The two class I sequences are homologues of the PIKfyve/Fab1 family of phosphatidylinositol phosphate 5-kinases that phosphorylate the D-5 position in phosphatidylinositol (PtdIns) and PtdIns(3)P to make PtdIns(5)P and PtdIns(3,5)P2, respectively [60]. PIKfyve/Fab1 proteins bind PtdIns(3)P with high specificity through their FYVE domains [15, 60] and are known to participate in several aspects of endosomal trafficking functions [61], transduction of osmotic shock signals [62] and other cellular functions in mammals and yeast [40] as well as in plants [6365]. Recently, the two class I AtFYVE, PIKfyve proteins, were found to participate in vacuolar rearrangement essential for successful pollen development [63] and our molecular models provide the structural insight into their mode of function. Both members possess the complete classic signature for PtdIns(3)P-binding and the conserved hydrophobic motif suggesting that they likely bind membranes using the general mechanism of non-specific electrostatic interactions, followed by membrane penetration of hydrophobic residues close to the PtdIns(3)P-binding pocket facilitated by an electrostatic switch coupled with specific interactions with PtdIns(3)P as proposed by previous computational modeling studies [22]. These studies have shown that all human FYVE domains have electrostatic equipotential profiles similar to those of Hrs and EEA1 FYVE domains. This electrostatic polarity seems to be characteristic for class I AtFYVE domains and their S. cerevisiae and C. elegans homologues (Fig. 4 and Fig. S1 (Supplementary material)). Despite the overall electrostatic profile similarity, AT3G14270-FYVE has a higher net charge (+7 at pH 6.5; Zn ions included) than AT4G33240-FYVE (+3 at pH 6.5; Zn ions included) (Fig 3). Based on the net charge difference, we predict that AT4G33240-FYVE will have a reduced non-specific electrostatic contribution to membrane targeting. Moreover, we predict that its hydrophobic contribution will also be reduced because the conserved hydrophobic motif of AT4G33240-FYVE possesses a valine residue instead of a leucine residue found in AT3G14270-FYVE (Fig. 4). Additionally, FYVE domain dimerization might be important for functional membrane association of AT4G33240-FYVE.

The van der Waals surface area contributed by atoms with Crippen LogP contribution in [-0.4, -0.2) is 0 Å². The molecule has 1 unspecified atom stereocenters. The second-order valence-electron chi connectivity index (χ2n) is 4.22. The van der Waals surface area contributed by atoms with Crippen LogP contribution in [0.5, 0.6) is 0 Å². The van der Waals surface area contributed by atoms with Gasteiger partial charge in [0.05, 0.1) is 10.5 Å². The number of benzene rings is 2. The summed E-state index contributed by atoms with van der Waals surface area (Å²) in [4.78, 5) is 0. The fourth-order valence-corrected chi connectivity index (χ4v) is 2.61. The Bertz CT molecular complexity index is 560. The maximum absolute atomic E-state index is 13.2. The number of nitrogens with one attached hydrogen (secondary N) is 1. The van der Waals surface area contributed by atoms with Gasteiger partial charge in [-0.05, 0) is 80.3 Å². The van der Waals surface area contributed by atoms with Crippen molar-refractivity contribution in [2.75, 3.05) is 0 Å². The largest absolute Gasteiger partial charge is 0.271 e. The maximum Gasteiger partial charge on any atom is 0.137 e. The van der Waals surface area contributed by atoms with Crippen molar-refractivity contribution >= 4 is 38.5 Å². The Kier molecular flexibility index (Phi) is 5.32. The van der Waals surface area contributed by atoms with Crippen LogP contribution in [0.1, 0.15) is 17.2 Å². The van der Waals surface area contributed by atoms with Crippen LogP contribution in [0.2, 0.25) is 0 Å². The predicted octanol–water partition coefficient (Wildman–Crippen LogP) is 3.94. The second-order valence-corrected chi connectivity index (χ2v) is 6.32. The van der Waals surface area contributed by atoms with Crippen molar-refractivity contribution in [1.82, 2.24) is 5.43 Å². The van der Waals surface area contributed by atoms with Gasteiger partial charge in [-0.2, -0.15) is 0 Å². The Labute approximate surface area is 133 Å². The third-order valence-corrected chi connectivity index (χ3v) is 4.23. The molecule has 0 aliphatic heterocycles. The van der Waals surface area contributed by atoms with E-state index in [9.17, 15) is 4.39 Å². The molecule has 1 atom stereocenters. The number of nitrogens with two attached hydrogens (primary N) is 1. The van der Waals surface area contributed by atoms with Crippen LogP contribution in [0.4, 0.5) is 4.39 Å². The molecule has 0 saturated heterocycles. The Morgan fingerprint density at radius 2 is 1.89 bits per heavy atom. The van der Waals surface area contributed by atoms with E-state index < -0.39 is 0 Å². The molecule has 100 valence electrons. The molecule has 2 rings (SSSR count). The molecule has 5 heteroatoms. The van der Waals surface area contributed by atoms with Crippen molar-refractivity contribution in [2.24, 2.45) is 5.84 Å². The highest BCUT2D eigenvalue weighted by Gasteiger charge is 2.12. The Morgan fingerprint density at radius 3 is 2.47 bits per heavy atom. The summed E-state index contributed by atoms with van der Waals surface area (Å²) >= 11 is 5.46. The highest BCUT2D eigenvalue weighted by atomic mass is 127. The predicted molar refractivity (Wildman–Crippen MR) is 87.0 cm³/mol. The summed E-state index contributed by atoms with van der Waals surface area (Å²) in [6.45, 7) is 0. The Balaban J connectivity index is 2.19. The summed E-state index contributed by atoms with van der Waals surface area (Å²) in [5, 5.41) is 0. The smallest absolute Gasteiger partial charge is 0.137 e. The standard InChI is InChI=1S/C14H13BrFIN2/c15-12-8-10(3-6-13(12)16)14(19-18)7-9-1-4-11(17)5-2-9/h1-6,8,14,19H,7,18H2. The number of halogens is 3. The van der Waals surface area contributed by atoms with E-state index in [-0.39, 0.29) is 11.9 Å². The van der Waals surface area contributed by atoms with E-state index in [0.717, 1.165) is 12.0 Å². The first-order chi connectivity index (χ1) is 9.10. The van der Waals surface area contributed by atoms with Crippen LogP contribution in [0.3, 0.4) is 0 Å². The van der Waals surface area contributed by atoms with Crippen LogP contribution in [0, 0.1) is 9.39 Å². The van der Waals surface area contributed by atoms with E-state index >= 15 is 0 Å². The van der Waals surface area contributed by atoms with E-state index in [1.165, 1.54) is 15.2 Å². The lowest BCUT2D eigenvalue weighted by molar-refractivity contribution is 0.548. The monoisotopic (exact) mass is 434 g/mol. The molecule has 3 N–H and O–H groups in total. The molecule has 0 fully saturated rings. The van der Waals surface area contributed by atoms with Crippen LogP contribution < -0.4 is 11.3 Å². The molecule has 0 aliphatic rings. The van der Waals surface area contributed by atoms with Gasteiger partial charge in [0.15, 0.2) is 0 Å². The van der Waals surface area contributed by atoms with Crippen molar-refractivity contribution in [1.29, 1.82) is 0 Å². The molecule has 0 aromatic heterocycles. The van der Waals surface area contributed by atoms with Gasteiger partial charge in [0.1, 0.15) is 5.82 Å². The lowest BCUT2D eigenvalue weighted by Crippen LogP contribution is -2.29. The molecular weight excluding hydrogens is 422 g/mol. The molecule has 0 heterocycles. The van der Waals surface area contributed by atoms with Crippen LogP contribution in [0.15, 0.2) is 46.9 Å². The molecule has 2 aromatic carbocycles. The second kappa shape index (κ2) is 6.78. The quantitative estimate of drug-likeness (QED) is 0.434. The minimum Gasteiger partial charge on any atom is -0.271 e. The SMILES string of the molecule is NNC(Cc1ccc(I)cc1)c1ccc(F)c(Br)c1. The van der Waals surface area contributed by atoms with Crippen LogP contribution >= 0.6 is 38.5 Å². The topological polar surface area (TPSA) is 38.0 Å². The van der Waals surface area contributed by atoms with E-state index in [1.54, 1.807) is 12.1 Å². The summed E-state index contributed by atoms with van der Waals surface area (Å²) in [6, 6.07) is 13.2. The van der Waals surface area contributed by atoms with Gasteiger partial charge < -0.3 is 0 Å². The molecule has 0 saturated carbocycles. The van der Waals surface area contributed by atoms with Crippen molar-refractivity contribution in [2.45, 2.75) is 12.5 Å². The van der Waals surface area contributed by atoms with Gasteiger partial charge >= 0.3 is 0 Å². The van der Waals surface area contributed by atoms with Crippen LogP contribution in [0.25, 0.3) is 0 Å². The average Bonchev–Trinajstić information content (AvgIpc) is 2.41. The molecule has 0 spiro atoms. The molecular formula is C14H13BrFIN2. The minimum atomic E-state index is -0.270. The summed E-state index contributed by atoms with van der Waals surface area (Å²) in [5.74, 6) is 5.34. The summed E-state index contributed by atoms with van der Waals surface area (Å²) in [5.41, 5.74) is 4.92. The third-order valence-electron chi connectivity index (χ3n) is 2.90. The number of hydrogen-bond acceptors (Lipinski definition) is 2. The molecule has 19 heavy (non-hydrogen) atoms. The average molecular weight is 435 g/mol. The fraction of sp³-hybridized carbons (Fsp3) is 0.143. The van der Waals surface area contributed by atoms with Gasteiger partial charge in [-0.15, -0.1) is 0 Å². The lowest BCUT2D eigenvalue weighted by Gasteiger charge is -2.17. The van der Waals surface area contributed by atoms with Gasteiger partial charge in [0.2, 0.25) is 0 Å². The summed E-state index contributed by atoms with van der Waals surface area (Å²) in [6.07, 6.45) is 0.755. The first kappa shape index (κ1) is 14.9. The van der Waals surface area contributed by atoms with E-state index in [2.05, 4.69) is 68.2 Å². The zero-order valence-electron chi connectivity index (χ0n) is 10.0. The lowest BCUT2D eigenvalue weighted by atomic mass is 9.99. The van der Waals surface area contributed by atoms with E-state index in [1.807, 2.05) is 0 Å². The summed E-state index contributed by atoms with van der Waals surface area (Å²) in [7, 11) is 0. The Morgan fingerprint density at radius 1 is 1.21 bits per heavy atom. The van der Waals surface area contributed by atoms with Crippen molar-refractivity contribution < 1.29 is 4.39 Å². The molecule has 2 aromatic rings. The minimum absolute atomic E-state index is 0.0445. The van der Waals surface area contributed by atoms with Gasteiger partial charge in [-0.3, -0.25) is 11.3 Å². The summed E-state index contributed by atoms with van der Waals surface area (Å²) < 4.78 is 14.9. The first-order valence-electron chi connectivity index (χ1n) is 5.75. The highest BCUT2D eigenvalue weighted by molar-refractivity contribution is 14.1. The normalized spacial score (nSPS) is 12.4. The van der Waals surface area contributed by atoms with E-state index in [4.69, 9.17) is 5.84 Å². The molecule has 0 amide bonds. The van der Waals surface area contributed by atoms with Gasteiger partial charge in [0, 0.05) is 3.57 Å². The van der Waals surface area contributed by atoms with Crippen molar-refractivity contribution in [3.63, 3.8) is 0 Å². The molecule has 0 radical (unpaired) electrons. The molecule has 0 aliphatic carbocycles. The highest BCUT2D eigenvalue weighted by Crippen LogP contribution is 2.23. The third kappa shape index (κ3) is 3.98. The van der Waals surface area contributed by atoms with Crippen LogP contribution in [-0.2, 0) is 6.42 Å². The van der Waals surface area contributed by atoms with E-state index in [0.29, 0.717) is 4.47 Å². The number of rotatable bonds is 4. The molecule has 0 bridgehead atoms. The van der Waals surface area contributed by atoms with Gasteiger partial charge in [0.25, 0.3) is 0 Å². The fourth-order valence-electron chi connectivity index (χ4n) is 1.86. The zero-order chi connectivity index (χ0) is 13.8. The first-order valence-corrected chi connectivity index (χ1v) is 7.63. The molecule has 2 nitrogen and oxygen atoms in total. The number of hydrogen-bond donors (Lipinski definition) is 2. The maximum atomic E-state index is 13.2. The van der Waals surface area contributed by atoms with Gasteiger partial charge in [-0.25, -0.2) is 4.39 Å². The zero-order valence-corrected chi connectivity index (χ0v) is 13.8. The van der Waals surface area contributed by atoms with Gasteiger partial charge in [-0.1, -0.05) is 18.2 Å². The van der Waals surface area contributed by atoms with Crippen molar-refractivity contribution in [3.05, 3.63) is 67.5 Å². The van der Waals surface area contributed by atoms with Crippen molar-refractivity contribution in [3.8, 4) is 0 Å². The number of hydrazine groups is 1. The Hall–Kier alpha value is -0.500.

Class II-IV proteins have untouched sequences in terms of functional assignment, which remain annotated as "putative uncharacterized proteins" in various sequence databases. All of them share the complete/nearly complete conserved PtdIns(3)P-binding motif and a large basic binding pocket except for class IV AT1G20110-FYVE, which has a significantly reduced basic surface patch in the potential ligand-binding pocket (Fig. 4; class II-IV domains have net charges of +6, +8, +11, and +2, respectively). Class II FYVE domains possess a classic FYVE domain electrostatic profile but their binding signature is missing the first of the arginines in the R(R/K)HHCR motif, which is known to recognize the 1-phosphate of PtdIns(3)P headgroup [20]. Even though this residue doesn't participate in the direct recognition of the 3-phosphate, mutational studies suggest that substitution of this arginine substantially reduces the FYVE domain's affinity for PtdIns(3)P-containing membranes and potential for membrane localization. The altered signature may slightly reduce the local basic charge in the vicinity of the hydrophobic motif and lower the barrier to membrane penetration. In this class, we predict a classic FYVE domain membrane-targeting behavior with subtle differences that could be verified using mutational studies. Class III FYVE domain on the contrary has the full binding signature and an electrostatic equipotential profile similar to those of Hrs and EEA1 FYVE domains. We predict that this domain will localize to PtdIns(3)P-containing membranes using the classic mechanism of action of previously studied FYVE domains with a strong contribution from non-specific electrostatic interactions.